Increased Islamic State influence in the Arabian Peninsula would certainly challenge the Saudi government and prompt a renewed securitization of domestic policy.
The Islamic State worked hard to stoke sectarian tensions within the Gulf states over the past year, carrying out attacks on Shiite mosques in Saudi Arabia and Kuwait. The GCC leaders were not drawn in at that stage, instead expressing solidarity with their Shiite compatriots. But this time, a Sunni Gulf government is taking steps that exacerbate sectarian tensions—and that could very easily push the Islamic State to take up the issue again by attempting more such attacks. Increased Islamic State influence in the Arabian Peninsula would certainly challenge the Saudi government and prompt a renewed securitization of domestic policy. It would be an ironic outcome of a Saudi move—47 executions, mostly of Sunni extremists—that was intended to deter ISIS sympathizers. At a moment when low oil prices and a tightened financial future constrain their capacity to coopt a large, underemployed, youthful populace, this is not a recipe for stability.
The possibility that ISIS will gain from this crisis illustrates the problem with governments self-interestedly wielding that sectarian narrative is that it becomes a self-fulfilling prophecy, and it actually increases the incentive on both sides of the sectarian divide to escalate their real power competition, both directly and through proxies. Today, that narrative of sectarian conflict is far more than rhetoric in Iraq and Syria, where a true intercommunal conflict is underway.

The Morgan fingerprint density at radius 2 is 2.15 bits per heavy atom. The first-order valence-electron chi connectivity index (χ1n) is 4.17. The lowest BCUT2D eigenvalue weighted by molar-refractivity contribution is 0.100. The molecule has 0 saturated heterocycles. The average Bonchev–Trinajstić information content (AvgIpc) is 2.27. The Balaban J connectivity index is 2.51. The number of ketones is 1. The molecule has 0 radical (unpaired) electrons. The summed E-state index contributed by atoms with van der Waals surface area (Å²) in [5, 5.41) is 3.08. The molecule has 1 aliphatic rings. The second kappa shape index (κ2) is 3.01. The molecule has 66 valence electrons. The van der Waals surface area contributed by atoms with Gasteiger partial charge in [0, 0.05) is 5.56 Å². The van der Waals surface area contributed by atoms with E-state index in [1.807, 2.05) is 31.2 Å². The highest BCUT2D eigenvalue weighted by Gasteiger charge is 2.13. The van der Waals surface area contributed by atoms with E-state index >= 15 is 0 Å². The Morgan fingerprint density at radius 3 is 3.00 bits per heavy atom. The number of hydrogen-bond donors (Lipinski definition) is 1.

More immediately, the ripple effects of al-Nimr’s execution spotlight American policy dilemmas in the region. The escalation in sectarian conflict threatens the nascent Syrian peace process. It increases the Islamic State’s scope for action there, threatens the political dimension of the anti-Islamic State strategy in Iraq, and incentivizes Sunni extremism in the Arabian Peninsula. It pushes the Yemen war further from resolution as well, leaving al-Qaida in the Arabian Peninsula (AQAP) with room to grow and plan attacks against the American homeland. And it puts the United States into a very tight spot as it continues diplomatic dialogue with Iran in the wake of the nuclear agreement. Given this beginning, 2016 looks to be an even tougher year for the United States in the Middle East than 2015.
A conversation with the Chief of Naval Operations
[Bolton] tried to persuade Trump to adopt a particular approach on Syria, but that policy didn’t match the president’s inclination to pull the U.S. out of Syria.